We do not support the automatic assignment of patients to any form oftreatment, pathway, or package of care on the basis of MHCT scores alone. The data may raise retrospective questions about clinical judgments, but should not replace them.

So what should we be doing about commissioning? Tulloch suggests in effect returning to the 1993 position and starting again. We do not thinkthis is possible; while we looked away, boats were burnt. Kingdon et al propose the combination of diagnoses with pathway data for costing purposes, but do not say quite how. The strong argument against using intervention counts, pathway data, or other activity measures on their ownfor remuneration is that there is no safeguard against unnecessary, ineffective or inefficient interventions or pathways. Tariff 'matrices' in which prices are applied to cells containing both broad diagnoses and clinical management data have been proposed in the past1 but as we said above, they were abandoned. The large number of resulting categories should theoretically reduce costing variance, but it may be that commissioners would not in practice be able to use them effectively.

Yeomans concentrates on Routine Clinical Outcomes Measurement (RCOM),arguing strongly for its development and enhancement, whilst wisely refraining from almost suggesting "Payment by Outcomes" which would violate Goodhart's law, succinctly put by Strathern: "When a measure becomes a target, it ceases to be a good measure"3. We agree with nearly all his points, especially on the importance of feedback, which are, notwithstanding the dated survey he quotes, already coming to pass in someparts of England, as are developments in Patient Reported Outcomes Measures (PROMs). Efforts to usefully involve HoNOS in clinical work itself are being reported, though from the other end of the earth4. As hesays, HoNOS are a start but not the last word in outcomes measures, and wewould caution against using them for thresholds for referral or discharge.Validity in groups is no guarantee of validity in individual cases.

With exceptions, we have been slow to grasp the twin nettles of outcomes and costing of services, and if we are to regain the initiative we have to think widely and deeply about what systems we think will work best for service users, even whilst change in these very systems is accelerating. A start would be made when Trusts have clinical, outcomes, intervention, costing, HR and finance data on the same spreadsheets for themselves.

Alastair MacdonaldMartin Elphick

Reference List

1.Carthew R, Elphick M, Page A. Report on the Development of Mental Health Groupings. http://www icservices nhs uk/casemix/pages/downloads/sub10/PHSMI_Mental_Health_Findings pdf 2003 [accessed 2011 Nov 19];

2.Royal College of Psychiatrists. Information-based Funding, Qualityand Outcomes: Statement of Principles. http://www rcpsych ac uk/pdf/IFQO%20Principles%20May%202009 pdf 2009 [accessed 2011 Nov 19];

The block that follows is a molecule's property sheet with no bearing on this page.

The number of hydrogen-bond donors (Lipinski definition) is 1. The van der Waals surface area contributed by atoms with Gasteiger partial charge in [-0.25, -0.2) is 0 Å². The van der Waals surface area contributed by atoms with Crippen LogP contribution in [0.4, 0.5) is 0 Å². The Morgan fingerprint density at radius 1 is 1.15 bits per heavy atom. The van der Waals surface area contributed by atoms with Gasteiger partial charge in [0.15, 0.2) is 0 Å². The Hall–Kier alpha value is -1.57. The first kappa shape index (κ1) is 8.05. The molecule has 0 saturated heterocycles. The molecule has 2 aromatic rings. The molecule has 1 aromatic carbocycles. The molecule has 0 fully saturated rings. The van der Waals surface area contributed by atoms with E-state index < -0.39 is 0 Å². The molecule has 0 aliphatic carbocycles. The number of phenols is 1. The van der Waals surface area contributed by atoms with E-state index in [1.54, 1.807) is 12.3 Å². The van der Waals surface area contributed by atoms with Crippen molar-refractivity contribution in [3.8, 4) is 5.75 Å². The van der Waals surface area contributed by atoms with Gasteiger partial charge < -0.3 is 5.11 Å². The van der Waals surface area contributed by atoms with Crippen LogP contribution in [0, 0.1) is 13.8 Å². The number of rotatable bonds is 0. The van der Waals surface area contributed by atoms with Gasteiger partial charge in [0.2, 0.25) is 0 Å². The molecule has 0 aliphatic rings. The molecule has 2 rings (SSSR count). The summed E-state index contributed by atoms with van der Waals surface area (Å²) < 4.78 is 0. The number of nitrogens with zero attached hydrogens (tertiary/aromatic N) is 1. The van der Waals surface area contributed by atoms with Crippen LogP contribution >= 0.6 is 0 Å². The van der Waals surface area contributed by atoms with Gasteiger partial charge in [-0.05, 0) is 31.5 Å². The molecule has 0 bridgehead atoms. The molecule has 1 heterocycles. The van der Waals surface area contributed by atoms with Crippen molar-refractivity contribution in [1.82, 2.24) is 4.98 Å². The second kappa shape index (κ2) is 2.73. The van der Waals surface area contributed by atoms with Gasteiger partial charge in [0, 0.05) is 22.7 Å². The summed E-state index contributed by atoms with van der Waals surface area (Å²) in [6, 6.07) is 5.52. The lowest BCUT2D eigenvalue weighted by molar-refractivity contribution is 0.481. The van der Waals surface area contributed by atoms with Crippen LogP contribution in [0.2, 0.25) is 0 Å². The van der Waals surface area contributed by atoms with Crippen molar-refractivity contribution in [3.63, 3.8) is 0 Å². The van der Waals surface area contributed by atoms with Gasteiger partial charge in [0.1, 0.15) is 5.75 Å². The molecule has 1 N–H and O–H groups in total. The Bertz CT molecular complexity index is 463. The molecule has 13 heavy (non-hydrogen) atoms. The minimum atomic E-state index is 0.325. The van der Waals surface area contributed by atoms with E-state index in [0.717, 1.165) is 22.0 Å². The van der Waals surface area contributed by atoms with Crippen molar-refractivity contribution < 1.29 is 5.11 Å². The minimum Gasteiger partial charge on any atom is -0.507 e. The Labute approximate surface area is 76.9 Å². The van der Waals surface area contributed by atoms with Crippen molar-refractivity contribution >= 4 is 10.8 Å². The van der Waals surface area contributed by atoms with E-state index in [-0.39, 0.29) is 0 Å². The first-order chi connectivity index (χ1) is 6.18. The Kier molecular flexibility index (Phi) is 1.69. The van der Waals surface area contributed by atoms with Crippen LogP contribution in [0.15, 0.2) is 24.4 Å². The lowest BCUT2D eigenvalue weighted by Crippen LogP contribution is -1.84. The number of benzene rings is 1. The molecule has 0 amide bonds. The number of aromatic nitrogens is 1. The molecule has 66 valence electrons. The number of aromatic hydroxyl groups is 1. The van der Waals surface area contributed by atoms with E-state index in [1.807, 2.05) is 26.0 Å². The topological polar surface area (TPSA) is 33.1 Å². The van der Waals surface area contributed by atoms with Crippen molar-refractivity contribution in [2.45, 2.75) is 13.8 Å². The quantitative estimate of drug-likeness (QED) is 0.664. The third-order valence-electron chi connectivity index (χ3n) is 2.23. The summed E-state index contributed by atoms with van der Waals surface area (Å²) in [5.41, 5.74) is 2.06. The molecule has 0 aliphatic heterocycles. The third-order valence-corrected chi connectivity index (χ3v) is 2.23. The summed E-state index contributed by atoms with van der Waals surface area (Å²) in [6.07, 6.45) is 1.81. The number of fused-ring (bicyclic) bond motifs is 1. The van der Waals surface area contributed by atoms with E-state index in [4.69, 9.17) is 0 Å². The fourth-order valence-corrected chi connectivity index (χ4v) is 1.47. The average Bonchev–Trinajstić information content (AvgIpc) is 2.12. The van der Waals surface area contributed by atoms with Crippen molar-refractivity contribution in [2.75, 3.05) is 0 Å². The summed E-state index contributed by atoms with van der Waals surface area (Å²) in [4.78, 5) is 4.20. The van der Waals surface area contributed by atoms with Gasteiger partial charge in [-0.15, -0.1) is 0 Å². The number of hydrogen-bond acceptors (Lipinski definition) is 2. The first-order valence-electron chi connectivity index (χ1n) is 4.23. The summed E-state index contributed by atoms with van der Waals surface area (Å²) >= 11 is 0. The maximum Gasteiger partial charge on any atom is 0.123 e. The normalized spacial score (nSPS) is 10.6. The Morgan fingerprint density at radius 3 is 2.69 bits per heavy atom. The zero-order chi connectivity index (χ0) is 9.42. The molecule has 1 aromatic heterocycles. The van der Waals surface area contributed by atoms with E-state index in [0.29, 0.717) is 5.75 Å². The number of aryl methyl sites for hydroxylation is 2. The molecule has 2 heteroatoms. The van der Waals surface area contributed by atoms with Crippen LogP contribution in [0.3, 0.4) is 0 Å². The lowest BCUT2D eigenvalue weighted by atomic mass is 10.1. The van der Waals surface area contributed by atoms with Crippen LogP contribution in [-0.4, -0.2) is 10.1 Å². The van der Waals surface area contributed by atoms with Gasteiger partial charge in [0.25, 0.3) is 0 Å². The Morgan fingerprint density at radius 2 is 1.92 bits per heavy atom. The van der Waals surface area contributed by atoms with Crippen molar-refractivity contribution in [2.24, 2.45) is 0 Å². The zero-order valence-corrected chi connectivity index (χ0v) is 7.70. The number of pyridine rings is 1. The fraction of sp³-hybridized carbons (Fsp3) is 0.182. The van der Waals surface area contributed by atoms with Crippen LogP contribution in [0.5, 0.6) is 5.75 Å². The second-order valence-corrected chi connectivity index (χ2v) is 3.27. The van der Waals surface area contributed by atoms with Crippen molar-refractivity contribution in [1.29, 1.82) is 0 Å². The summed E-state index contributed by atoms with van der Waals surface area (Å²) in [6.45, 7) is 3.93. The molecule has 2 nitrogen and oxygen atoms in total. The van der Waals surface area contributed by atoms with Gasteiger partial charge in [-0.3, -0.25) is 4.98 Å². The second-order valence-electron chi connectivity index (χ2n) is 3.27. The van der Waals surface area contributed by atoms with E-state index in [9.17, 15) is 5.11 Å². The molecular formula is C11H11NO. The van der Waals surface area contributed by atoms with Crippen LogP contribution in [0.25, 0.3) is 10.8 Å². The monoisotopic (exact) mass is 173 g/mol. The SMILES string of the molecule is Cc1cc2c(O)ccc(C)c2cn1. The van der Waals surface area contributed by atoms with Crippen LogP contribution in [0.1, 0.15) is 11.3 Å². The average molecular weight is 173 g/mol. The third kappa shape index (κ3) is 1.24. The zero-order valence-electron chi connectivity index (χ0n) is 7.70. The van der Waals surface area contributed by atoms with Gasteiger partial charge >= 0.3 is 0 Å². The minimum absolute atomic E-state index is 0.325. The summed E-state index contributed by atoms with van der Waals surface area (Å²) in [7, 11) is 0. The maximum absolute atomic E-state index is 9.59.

3.Strathern M. 'Improving ratings': audit in the British University system. European Review 1997;5(3):305-21.

4.Stewart M. Making the HoNOS(CA) clinically useful: a strategy for making HoNOS, HoNOSCA, and HoNOS65+ useful to the clinical team. Australian & New Zealand Journal of Psychiatry 2008;42:A5.

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Conflict of interest: AM receives payment for training in HoNOS65+ ME declares no conflict of interest.

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Broad diagnoses are central to maintaining quality with PbR

David G Kingdon, Professor
14 September 2011

MacDonald & Elphick 1 have lucidly described the proposed introduction of Payment-by-Results into mental health. They mention however that 'concerns include the validity and reliability of the MHCT' -the mental health clustering tool - and there is also the major issue of how cost can be firmly linked to the quality of services delivered.

The Department of Health approach to reliability has been to rely on local initiatives and to commission the development of an algorithm based on the MHCT to ensure that clusters are reliably allocated. Exactly why DH believes this is possible by either route is not clear. Local initiatives is the route to mayhem and none of the attempts at devising algorithms so far have been successful. The instrument on which the MHCT is based, HoNOS, was not devised for this purpose. Additional items have been added but this was for clinical reasons. HoNOS was devised as a clinical outcome measure, not for needs assessment and certainly not as a classification tool. Internationally recognised tools (SCAN, SCID) have been devised to classify conditions but these use a range of information, e.g. symptoms, beliefs and timescales with specified criteria which have been and continue to be subject to international expert scrutiny.

A unit of costing must be directly related to quality and outcome measures or the UK will have the same problems as the US have encountered in its payment systems. It is difficult to understand how clusters can besuch units of cost unless there is a very substantial body of research investigating evidence for efficacy of interventions, e.g. cognitive therapy and medication, for individual clusters, and for the development and reliability testing of outcome measures - which would take years. Attempting to match cluster to pathway/intervention has to be done by using diagnosis as an intermediate step because that is where the evidencecurrently exists. The problem then is that each cluster relates to a number of guidelines and monitoring quality becomes complicated - as Trusts, and previously DH, are finding in attempting to devise cluster pathways. GP commissioners won't have the time, resource or inclination toundertake such complex monitoring - so cost will rule.